In its primitive state, Paulding County had been a big swamp covered with forests of hardwood trees, mostly oaks, walnut and hickory and the original inhabitants, after the Indians, had moved in to clear the land and drain the swamps. This part of Ohio is very flat and once the trees were removed, the black muck soil made excellent cropland. Often the trees were merely cut down, hauled into a pile and burned but in the 1880ies and 1890ies men with capital exploited the trees for lumber and for making barrels. Cardboard boxes had not yet been developed and nearly everything was shipped in either barrels or sacks. Trees for making barrel staves and hoops were gone by the time I came on the scene and the stave mills and hoop mills went with them. The old saw mill at the south end of Williams Street still ran intermittently, however, and the logs piled up near it waiting for enough to accumulate to make it worthwhile to start the mill were one of our favorite spots for playing tag and other games. When the mill was not in operation we would go inside and play on the machinery. Power for the saws was supplied by a steam engine, the scrap wood being used to heat the boiler. One of our hiding places was inside the firebox. By the time I finished high school the mill had been abandoned and the machinery left to rust away. In the early days logs had been cut back in the woods during the winter and skidded on the snow down to the creek to await the spring thaw when the creek would rise and carry them down stream to the millpond next to the saw mill. By 1900, however, individual farmers brought in their logs on wagons pulled by a team of horses. The creek made a bend at the point where the pond had been built and had gouged out a deep spot which all of the boys in town used as a swimming hole. That is where all of us learned to swim--after a fashion. We didn't wear any bathing suits; I didn't even know there were such things. There was no place where a girl could learn to swim.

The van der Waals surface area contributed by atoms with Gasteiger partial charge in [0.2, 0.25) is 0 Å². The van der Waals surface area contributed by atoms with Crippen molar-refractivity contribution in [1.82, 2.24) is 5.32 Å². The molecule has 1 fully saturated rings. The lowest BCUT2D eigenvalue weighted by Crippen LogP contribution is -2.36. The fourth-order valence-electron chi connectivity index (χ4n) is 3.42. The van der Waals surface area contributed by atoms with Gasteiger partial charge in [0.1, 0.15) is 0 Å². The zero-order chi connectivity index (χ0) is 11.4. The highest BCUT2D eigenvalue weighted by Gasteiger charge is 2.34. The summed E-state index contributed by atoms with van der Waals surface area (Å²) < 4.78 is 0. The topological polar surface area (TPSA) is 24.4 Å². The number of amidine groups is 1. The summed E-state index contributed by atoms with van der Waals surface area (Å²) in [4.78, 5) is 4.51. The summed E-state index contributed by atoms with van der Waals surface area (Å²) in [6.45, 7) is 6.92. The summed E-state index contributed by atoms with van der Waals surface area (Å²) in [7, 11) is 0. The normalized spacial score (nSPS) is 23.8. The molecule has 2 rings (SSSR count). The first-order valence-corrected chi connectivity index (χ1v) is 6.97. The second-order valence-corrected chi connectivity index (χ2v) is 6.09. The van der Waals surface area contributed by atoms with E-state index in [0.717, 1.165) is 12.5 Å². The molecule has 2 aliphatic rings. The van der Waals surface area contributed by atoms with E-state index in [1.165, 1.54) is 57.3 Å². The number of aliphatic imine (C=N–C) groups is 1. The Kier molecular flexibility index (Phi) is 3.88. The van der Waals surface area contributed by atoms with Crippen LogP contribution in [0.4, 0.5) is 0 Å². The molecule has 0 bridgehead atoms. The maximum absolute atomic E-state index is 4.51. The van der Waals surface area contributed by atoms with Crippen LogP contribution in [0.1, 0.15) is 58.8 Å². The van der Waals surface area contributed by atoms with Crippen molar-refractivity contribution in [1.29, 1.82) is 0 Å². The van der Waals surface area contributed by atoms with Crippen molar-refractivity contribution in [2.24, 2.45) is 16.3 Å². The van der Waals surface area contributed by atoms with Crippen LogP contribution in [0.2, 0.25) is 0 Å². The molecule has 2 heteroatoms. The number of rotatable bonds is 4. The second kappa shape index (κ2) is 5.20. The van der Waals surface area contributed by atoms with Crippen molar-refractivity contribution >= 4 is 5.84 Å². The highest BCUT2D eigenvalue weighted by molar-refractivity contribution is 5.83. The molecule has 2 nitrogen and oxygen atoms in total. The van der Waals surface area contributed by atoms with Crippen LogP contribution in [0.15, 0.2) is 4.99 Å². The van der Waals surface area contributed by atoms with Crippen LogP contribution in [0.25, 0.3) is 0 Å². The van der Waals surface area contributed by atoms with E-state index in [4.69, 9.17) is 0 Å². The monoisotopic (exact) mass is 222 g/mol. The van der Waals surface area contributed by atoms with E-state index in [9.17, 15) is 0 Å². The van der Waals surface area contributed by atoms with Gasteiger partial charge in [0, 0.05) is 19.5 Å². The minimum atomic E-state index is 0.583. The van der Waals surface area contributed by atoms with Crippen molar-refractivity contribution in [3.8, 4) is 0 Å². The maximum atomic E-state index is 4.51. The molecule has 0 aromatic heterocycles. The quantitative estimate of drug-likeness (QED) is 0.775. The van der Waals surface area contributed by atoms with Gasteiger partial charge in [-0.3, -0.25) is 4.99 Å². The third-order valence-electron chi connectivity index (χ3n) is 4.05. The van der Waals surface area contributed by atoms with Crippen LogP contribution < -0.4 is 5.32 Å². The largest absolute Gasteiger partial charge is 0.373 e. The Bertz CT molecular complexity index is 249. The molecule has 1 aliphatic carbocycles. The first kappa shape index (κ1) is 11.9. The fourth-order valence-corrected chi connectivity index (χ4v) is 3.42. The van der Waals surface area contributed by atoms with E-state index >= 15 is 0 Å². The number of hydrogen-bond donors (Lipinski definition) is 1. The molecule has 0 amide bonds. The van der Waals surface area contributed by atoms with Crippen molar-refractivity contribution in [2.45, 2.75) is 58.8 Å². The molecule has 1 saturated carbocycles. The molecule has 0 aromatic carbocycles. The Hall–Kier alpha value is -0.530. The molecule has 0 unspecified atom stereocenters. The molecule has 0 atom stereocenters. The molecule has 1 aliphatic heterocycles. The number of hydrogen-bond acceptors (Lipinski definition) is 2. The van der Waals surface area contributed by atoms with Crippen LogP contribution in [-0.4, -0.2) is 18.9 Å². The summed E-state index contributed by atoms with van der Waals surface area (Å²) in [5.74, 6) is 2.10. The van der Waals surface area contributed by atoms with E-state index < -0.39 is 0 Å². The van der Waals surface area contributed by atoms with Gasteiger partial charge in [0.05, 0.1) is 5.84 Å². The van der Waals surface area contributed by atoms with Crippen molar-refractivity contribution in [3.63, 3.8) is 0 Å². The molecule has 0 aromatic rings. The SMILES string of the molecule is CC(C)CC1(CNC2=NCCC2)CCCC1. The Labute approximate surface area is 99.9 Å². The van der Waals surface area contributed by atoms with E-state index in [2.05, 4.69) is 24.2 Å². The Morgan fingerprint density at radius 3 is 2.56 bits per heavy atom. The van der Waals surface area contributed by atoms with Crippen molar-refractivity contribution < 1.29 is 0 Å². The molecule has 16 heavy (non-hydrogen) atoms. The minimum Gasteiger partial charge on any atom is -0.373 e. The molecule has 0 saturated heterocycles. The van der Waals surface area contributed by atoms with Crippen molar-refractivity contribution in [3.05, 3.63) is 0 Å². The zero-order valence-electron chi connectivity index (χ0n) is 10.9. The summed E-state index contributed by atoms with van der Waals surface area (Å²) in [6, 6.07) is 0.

Last modified on 17 May 2009 @ 14:53